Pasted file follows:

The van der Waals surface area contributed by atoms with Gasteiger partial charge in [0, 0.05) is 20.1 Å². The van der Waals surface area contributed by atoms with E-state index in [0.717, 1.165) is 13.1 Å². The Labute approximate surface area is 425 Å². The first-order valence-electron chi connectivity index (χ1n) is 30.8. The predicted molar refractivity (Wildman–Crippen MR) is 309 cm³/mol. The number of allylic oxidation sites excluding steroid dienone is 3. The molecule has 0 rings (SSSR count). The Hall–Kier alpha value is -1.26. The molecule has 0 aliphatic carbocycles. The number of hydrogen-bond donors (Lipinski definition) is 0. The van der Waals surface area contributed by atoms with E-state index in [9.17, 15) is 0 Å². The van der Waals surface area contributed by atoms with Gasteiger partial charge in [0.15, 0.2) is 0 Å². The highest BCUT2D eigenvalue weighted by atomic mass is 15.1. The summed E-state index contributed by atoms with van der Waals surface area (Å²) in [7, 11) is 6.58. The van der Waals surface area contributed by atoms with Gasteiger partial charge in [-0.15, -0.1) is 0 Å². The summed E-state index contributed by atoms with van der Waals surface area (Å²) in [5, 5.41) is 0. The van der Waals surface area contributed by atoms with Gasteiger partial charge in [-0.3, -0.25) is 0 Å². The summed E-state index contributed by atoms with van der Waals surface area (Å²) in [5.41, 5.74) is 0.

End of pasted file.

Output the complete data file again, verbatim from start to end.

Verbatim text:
The van der Waals surface area contributed by atoms with Gasteiger partial charge in [0, 0.05) is 20.1 Å². The van der Waals surface area contributed by atoms with E-state index in [0.717, 1.165) is 13.1 Å². The Labute approximate surface area is 425 Å². The first-order valence-electron chi connectivity index (χ1n) is 30.8. The predicted molar refractivity (Wildman–Crippen MR) is 309 cm³/mol. The number of allylic oxidation sites excluding steroid dienone is 3. The molecule has 0 rings (SSSR count). The Hall–Kier alpha value is -1.26. The molecule has 0 aliphatic carbocycles. The number of hydrogen-bond donors (Lipinski definition) is 0. The van der Waals surface area contributed by atoms with E-state index in [9.17, 15) is 0 Å². The van der Waals surface area contributed by atoms with Gasteiger partial charge in [0.15, 0.2) is 0 Å². The highest BCUT2D eigenvalue weighted by atomic mass is 15.1. The summed E-state index contributed by atoms with van der Waals surface area (Å²) in [7, 11) is 6.58. The van der Waals surface area contributed by atoms with Gasteiger partial charge in [-0.15, -0.1) is 0 Å². The summed E-state index contributed by atoms with van der Waals surface area (Å²) in [5, 5.41) is 0. The van der Waals surface area contributed by atoms with Gasteiger partial charge in [-0.3, -0.25) is 0 Å². The summed E-state index contributed by atoms with van der Waals surface area (Å²) in [5.41, 5.74) is 0.